The Art of Conference Call Surveillance
Not announcing yourself to gain an advantage does more harm than good.
My phone call with the owner of a potential acquisition target and her mergers and acquisitions advisor was just wrapping up. It was a productive call in which we reviewed financial results and projections, and considered various valuation models. Our business nearly concluded, we agreed on several action items and moved to wrap up the call. As I was finishing my notes and not wanting to miss a detail, I didn’t hang up my phone right away. The other two participants began speaking with one another — which made me question whether my assumption that they were ready to end the call was an accurate one — I hung on for a moment.
Soon their discussion turned to their strategy relative to the potential transaction between our companies. Ha! Here, they were discussing a highly confidential matter having forgotten that I was on the call. Perhaps I would be privy to their private tactics; what they really thought their company was worth as opposed to what they wanted me to think it was worth; what deal structures they might be willing to consider; whether they were talking to any other potential buyers; and so on. What luck!
“Excuse me,” I said before they could get more than a sentence into their discussion. “It sounds like the call is turning to topics you should be discussing without me.” There was shocked silence for a moment as they realized their error and thanked me profusely for my discretion.
A new level of trust developed between the seller, her advisor and me. The fact is we know from the time were kids that eavesdropping on a private conversation is inappropriate and extremely poor etiquette. Unfortunately, not everyone has gotten the message.
Earlier this decade, I dialed into a scheduled conference call with John, a member of a large manufacturer’s procurement team. I like to join such calls a minute or so early so nobody is waiting on me. Often I am greeted by background music and an intermittent voice that comes on and tells me that the organizer has yet to arrive. “Hello,” I said, “Matt’s on.” No response. I figured I must be the first on the call. Then one of my teammates, who was working from another location, jumped on and then another. As nobody else had announced themselves, we assumed it was just our team that had joined to that point. We started exchanging ideas about the call that was about to begin.
“I think we’re just waiting on John,” I said, after a few minutes. “John’s here,” came a voice from the speaker on my desk. I panicked for a brief moment, before concluding that nothing shared before he joined the call was particularly confidential.
I suspected without certainty that the reason the typical background music was absent when I originally joined the call was that John had been there all along listening to a conversation we carelessly assumed was private. That time, I gave him the benefit of the doubt. Perhaps he was on the call, but distracted by another matter. Maybe this particular conference call service didn’t have background music and John had joined later.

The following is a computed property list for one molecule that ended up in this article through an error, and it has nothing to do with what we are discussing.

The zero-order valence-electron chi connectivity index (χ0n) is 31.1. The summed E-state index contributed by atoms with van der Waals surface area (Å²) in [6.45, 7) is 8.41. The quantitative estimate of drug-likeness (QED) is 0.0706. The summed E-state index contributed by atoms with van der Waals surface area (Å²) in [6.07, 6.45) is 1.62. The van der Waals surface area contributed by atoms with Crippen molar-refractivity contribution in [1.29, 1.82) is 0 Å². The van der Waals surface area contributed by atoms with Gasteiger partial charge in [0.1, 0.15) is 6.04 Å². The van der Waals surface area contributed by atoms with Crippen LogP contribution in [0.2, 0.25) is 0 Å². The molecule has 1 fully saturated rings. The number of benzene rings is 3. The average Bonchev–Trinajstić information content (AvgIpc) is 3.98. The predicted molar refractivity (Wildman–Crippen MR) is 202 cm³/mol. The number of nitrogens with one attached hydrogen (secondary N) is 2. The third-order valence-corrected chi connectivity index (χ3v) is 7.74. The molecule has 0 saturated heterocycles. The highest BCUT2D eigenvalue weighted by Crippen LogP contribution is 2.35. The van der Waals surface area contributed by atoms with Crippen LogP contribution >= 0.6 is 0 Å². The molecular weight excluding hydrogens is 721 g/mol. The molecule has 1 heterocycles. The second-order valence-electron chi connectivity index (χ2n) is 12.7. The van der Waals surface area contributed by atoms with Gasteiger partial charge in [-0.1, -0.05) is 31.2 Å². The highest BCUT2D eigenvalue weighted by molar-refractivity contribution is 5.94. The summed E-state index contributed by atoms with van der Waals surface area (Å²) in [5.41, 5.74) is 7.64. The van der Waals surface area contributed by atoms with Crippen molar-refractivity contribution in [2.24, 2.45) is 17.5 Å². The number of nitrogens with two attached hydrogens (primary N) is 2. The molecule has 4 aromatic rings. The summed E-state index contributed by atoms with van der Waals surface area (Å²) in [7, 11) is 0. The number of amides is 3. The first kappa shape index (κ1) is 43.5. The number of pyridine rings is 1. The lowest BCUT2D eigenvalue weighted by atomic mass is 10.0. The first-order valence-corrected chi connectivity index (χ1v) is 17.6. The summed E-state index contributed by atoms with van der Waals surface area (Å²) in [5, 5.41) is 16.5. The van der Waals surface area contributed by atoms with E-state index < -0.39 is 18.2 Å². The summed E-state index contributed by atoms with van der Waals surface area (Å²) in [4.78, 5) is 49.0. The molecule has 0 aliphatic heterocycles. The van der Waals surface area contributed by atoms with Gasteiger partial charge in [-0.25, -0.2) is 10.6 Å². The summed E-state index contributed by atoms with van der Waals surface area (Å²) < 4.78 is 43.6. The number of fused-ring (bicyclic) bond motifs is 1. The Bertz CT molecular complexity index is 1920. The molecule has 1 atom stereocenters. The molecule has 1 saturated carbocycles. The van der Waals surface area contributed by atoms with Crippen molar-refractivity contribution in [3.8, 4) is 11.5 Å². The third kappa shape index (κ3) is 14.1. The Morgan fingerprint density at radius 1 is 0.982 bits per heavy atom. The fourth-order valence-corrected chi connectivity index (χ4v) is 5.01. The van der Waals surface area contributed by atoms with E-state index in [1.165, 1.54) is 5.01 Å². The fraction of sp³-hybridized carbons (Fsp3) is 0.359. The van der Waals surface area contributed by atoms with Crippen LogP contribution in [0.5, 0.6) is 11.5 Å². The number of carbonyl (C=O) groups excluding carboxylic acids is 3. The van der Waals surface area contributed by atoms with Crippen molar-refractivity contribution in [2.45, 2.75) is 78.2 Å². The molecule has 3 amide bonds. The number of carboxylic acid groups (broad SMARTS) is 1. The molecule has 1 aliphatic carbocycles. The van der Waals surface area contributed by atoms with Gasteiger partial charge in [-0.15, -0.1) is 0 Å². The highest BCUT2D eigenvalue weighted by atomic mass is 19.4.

However, this situation repeated itself twice in the ensuing weeks during follow-up calls with him. I reluctantly came to the conclusion that John’s strategy was to join the calls early and remain silent in hopes that someone might slip up and unknowing say something that he could use for his benefit.
What I have found since is that John isn’t the only one who uses this tactic. I have picked up on others doing the same thing, most recently just a few short weeks ago. This time, the perpetrator was a human resources manager from a large manufacturing plant. Moreover, in raising the topic with others, it seems many have experienced this tactic at least once.
These experiences leave me with two major takeaways. First, when I’m on a conference call, I am always careful about what I share, especially when the topic of discussion involves another participant who has yet — or so I assume — to join the call. Let’s agree that none of us should be so careless as to disclose otherwise confidential information or speak disparagingly about another — probably ever, but certainly not on an open conference call. Second, I’m calling out the devious individuals who engage in the practice of intentionally remaining silent on the call in hopes of tricking others into disclosing information they would otherwise not share.
If your mother never taught you that eavesdropping is inappropriate and rude, at least now you know. We know who you are. When you engage in this behavior you may think you’re gaining information that will put you ahead, but, by compromising your own integrity and sending the message that you are a deceitful individual, you are doing yourself way more harm that good.